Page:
The Moto X: Not Good Enough

Alexander is a member of The Motley Fool Blog Network -- entries represent the personal opinion of the blogger and are not formally edited.

Google (NASDAQ: GOOG) just announced the release of the Moto X. Finally, we get our first glimpse at what Motorola has been up to since Google bought it out.

The Moto X

<img alt="" height="502" src="http://g.fool.com/editorial/images/62594/8-1-13-aapl-pic-1_large.png" width="625" />

Source: The Next Web

Motorola believes in the Moto X. At first glance, the device appears to be minimalistic. It doesn’t come jam-packed with features, as it runs the stock Android operating system.

The device comes with Android 4.2.2. The Android version matters, because certain applications require a certain version Android. For example, Instagram Video is only available on smartphones running Android 4.1 and up.

Product specification include: 720p 4.7 inch screen, 10MP camera, 16 GB of storage, and a dual core 1.7 GHZ Qualcomm (NASDAQ: QCOM) processor. The dual core chip is the third most powerful processor from Qualcomm.

The price of the Moto X is $199 on a post-paid plan (basically, a two-year contract).

Let’s get critical

If this is the best product that Google can come up with, it has failed. The new iOS 7 operating system and the unparalleled retail distribution of Apple (NASDAQ: AAPL) are going to crush Motorola. All of the foot traffic that’s going to pass by the Apple Store this coming holiday season will see the company's multitude of releases. The next generation iPad, next generation iPhone, and (if the rumor of Apple iPhone Lite is true) the iPhone Lite product line will pop up too. Apple is notorious for generating excitement for its products and services that Google/Motorola simply does not have.

Not only has the imagery of owning a Motorola product not changed, the product specifications of one haven’t improved by much either.

In summary, the engineering team debated the size of the screen and talked about standardizing the phone to match the standard Google operating system. Motorola positioned its manufacturing facility in Texas, which equates into rising costs of development and zero return from innovation.

You might as well shelf the team that came up with this. It’s merely a mid-level device that’s priced at the high-end. If I wanted a blue phone, I would buy one from Samsung. If I want a red phone, I’d buy one from Nokia. The idea that the color of a phone would influence purchasing decisions has got to be a joke.

Google should be fine

The good news is that Motorola isn't a large component of Google's revenue. Over the first half of 2013, Google's advertising and application business earned $13.1 billion. The Motorola segment generated $998 million over the same period, meaning that Motorola represents less than 10% of Google's revenues.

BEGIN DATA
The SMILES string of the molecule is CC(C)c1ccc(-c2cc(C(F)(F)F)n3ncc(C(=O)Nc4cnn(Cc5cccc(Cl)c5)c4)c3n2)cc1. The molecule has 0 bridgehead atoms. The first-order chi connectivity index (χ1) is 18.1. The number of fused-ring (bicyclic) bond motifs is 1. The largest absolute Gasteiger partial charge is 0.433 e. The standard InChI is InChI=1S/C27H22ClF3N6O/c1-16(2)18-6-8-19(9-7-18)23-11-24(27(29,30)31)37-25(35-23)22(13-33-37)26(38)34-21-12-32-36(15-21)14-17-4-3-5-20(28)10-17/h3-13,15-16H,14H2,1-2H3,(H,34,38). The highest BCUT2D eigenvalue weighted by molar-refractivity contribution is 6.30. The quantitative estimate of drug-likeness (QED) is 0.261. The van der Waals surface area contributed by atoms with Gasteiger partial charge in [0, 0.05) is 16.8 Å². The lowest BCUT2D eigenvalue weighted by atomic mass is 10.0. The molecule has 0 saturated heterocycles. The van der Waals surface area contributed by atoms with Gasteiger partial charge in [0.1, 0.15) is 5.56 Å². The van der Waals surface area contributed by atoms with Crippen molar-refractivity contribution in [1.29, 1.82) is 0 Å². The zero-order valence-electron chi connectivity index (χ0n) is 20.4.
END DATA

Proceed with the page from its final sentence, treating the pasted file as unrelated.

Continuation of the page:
The bad news comes from Motorola's lack of contribution to net profit. The company's aging patents and other assets have to be depreciated. So, even if Motorola is doing great in terms of cash flow, the company has to replace assets on an ongoing basis. What's difficult about owning a technology company is that long-term assets often get reclassified because their market value goes down significantly. This is why Verizon and AT&T are cash flow rich, but net income poor. Depreciation on aging cell towers leads to massive write downs (we went from non-existent cellular Internet to 4G LTE within a decade, after all). Long-term assets aren't really "long term" in the world of technology.

Motorola is a financial and balance sheet liability, but thankfully owning Google was never about hardware. It was always about advertising revenue.

Qualcomm's mid-level still has strength

What’s interesting is that there’s ongoing demand for Qualcomm’s mid-level systems on a chip. Qualcomm reported that it shipped 246 million chips in the first quarter of 2013.

I don’t have the exact pricing of a Snapdragon processor, but according to Qualcomm’s earnings transcripts the average selling price for the chips was around $13. The price point is so ridiculously low that Intel and every other mobile semiconductor cannot compete with Qualcomm.

Intel isn’t expected to generate much growth from mobile as it would have to be competitive on both price and product. Currently, Intel doesn’t have as fast of a release cycle for mobile chips as Qualcomm does nor does it offer as extensive of a product line. The low gross margins would only hurt Intel, not help it.

Conclusion

What’s interesting is that I don’t see a single Intel chip going into the Motorola. For now, Qualcomm is the reigning king of mobile CPUs and CDMA/GSM technologies.

The Moto X fell below expectations. There was nothing significantly unique about it that would make someone want to buy it. The Texas facility will become empty unless if the company releases a more compelling product. For now, I'm going to let the buck stop here in Texas, and bank on the Apple team from Cupertino, California.

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Alexander Cho has no position in any stocks mentioned. The Motley Fool recommends Apple and Google. The Motley Fool owns shares of Apple, Google, and Qualcomm. Try any of our Foolish newsletter services free for 30 days. We Fools may not all hold the same opinions, but we all believe that considering a diverse range of insights makes us better investors. The Motley Fool has a disclosure policy. Is this post wrong? Click here. Think you can do better? Join us and write your own!

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